The value of research

A few years ago I was asked to talk to some major donors of the College as a part of the kick-off of the MSU Capital Campaign. The text below is what I had written out prior to giving the talk. It is not an exact transcript of what I actually said, since I occasionally digressed from the written text in front of me. I had been asked to speak about the value of research.

On the value of research
By Punya Mishra

Thank you for allowing me to come and talk with all of you today.

I am here to talk to you about research something all of here as faculty do, something we want to do, something that love to do, and something that is often hard to describe and explain why we do…

I am Punya Mishra. I am an assistant professor of Learning, Technology and Culture. I am originally from India and have been here at MSU for four years now. I joined MSU for a variety of reasons: Its national ranking; the strong connections it has between research and practice; the value it places on applying what we do to maximally impact teachers and students in our schools. I came here to be with some of the best minds in the field of education – both faculty and students. But, truth be told, one of the most important reasons I am here today is because the people here are so nice and friendly.

As I said I started here four years ago. Just as I was starting here I got a book… a book that changed the way I think about technology and our responses to it. This book, by two professors at Stanford University argued that people treat computers just like other people. It detailed experiments that showed people being polite to machines, treating them like teammates, imputing them with male and female characteristics and so on… My first response to this, similar to what I guess you are thinking now: this is just plain nuts; it doesn’t make much sense! But, again, these claims were being made by reputed scholars at Stanford University, so I had to give it some value. So I thought to myself, if this is true, what does it mean to me as an educational technologist? Clearly we needed to know more about this. These researchers were from communication, and cared more about working with computer software companies and helping them make computers easier to use. They didn’t really care about education and learning. It seemed to me that this was an area ripe for research. This led to two key questions: The first was, is this true or, does this really happen? Second, if it is, then what does it mean for educational technology—its design and use.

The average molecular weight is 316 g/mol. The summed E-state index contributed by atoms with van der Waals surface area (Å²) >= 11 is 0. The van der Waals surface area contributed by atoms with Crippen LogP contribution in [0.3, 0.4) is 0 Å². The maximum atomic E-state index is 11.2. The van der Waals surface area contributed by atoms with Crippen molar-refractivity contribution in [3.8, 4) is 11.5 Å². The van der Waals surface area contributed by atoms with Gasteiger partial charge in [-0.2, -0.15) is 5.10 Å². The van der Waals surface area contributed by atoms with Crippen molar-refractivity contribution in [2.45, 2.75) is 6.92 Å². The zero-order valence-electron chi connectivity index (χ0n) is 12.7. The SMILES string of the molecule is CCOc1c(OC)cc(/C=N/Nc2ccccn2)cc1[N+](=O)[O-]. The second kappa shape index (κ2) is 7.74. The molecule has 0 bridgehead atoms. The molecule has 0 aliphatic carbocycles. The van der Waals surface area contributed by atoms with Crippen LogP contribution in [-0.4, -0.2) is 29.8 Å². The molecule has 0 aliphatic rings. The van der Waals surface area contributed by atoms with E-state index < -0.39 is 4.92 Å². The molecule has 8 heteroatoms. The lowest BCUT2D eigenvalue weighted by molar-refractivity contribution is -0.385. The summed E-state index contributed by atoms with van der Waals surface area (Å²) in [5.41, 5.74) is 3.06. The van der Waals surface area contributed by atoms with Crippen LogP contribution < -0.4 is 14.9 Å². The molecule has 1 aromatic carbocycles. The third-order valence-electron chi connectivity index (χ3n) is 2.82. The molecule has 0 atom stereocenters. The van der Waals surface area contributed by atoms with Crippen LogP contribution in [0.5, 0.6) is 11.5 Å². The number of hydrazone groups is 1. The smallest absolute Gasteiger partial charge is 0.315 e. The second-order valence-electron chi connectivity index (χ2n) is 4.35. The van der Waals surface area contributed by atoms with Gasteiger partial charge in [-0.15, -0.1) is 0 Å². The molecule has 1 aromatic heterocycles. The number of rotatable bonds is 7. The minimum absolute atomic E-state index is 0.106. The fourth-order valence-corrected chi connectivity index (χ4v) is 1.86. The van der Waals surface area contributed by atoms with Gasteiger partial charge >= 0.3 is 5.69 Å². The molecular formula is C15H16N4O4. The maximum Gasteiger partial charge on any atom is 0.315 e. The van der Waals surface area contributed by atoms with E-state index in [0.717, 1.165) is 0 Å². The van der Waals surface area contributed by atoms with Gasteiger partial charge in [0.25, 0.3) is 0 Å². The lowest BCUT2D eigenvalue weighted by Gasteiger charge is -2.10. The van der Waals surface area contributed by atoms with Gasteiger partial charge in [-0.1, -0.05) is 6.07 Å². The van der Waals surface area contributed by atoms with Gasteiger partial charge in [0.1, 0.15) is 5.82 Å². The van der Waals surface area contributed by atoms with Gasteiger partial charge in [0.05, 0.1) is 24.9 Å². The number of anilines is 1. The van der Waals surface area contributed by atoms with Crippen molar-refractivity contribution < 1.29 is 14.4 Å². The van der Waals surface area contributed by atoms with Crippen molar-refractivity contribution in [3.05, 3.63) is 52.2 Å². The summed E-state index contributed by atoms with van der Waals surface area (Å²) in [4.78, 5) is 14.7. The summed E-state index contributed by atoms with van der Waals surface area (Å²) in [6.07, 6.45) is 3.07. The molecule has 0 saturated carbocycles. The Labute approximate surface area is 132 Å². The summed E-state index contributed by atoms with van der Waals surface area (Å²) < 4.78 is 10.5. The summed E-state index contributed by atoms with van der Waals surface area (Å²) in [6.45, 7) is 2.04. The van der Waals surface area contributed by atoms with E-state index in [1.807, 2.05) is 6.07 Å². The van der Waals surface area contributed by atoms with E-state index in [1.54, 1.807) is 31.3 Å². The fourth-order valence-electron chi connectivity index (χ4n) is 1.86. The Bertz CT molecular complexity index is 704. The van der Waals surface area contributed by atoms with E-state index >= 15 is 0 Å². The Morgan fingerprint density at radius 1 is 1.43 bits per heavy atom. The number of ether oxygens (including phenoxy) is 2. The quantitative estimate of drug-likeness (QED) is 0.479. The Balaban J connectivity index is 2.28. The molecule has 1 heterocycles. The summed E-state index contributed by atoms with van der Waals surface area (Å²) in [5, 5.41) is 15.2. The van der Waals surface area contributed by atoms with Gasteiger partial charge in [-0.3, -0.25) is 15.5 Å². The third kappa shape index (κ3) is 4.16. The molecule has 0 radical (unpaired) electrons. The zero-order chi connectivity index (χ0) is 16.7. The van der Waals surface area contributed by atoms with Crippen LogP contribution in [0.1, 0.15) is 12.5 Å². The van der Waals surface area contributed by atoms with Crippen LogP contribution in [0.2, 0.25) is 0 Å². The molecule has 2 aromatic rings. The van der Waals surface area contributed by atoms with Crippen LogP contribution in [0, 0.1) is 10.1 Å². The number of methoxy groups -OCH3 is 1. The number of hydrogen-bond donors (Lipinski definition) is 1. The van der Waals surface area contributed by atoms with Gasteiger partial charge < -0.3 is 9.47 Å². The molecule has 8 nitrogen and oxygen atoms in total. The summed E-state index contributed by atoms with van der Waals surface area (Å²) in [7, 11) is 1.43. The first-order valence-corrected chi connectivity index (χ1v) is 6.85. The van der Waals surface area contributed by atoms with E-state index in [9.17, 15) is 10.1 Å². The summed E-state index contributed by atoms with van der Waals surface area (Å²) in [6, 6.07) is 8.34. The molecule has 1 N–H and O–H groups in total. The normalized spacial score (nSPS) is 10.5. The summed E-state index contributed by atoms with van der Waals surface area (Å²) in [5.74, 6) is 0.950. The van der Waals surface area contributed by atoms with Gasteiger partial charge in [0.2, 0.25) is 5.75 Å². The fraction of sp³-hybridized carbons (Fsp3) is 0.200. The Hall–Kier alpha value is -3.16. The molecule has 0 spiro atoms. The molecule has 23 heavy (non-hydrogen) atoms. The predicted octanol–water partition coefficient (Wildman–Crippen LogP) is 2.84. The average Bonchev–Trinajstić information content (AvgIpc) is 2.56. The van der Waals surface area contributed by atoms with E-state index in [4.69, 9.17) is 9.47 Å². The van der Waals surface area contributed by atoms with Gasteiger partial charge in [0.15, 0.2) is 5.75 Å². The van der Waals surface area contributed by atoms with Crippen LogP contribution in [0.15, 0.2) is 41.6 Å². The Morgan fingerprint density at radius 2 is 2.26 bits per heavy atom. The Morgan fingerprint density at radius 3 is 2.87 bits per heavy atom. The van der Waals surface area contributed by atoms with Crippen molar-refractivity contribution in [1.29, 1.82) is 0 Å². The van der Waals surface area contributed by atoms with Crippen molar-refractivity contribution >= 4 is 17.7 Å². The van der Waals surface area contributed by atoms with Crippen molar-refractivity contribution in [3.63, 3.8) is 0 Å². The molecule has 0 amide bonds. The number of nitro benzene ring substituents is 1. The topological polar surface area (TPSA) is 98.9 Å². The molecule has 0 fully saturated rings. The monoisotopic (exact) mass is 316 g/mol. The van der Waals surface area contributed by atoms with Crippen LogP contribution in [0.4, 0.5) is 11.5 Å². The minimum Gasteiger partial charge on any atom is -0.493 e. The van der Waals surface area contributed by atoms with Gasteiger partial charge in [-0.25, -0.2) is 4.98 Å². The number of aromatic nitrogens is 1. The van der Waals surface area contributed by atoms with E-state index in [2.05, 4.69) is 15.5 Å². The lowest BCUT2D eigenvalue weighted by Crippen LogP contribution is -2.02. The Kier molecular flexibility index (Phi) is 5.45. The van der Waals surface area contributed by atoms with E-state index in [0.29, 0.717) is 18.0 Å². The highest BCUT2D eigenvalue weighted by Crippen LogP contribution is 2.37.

But imagine this. Here I was an assistant professor wanting to start a new line of research and a seemingly controversial one, at that. Imagine going to some funding agency and saying, hey I am a nice guy, reasonably smart, I have no prior experience doing this line of research, but trust me, I think it is important… so give me some money to do this work. There was no way that was going to happen or at least the chances of that were pretty slim.

This is where Joe and Lucy Bates Byers stepped in. I was lucky to be the first recipient of the Bates-Byers research fellowship. This has allowed me to conduct a bunch of research studies. Essentially what we are finding is that what the people at Stanford found and said is just half the story. There are situations where people accept the computers as being social actors and others situations where they don’t. For instance we find that people believe than computers praise them but not all the time. We find that accents matter. We have found that a little computer agent with a voice is trusted more. And we are sharing this information with other scholars, publishing papers, and presenting at national and international conferences. For instance, later this year I am going to a prestigious, invitation-only conference of scholars in the area of Artificial Intelligence to discuss some of these issues related to learning and working with computers.

However, I don’t what you to think that this work has just been research, a bunch of studies, published in esoteric journals that just a bunch of experts read. Not at all. This work has allowed me to bring in a new set of ideas to teach graduate students (master’s and doctoral). It has led to a new course in our newly designed Doctoral program – something that could not have existed a couple of years ago.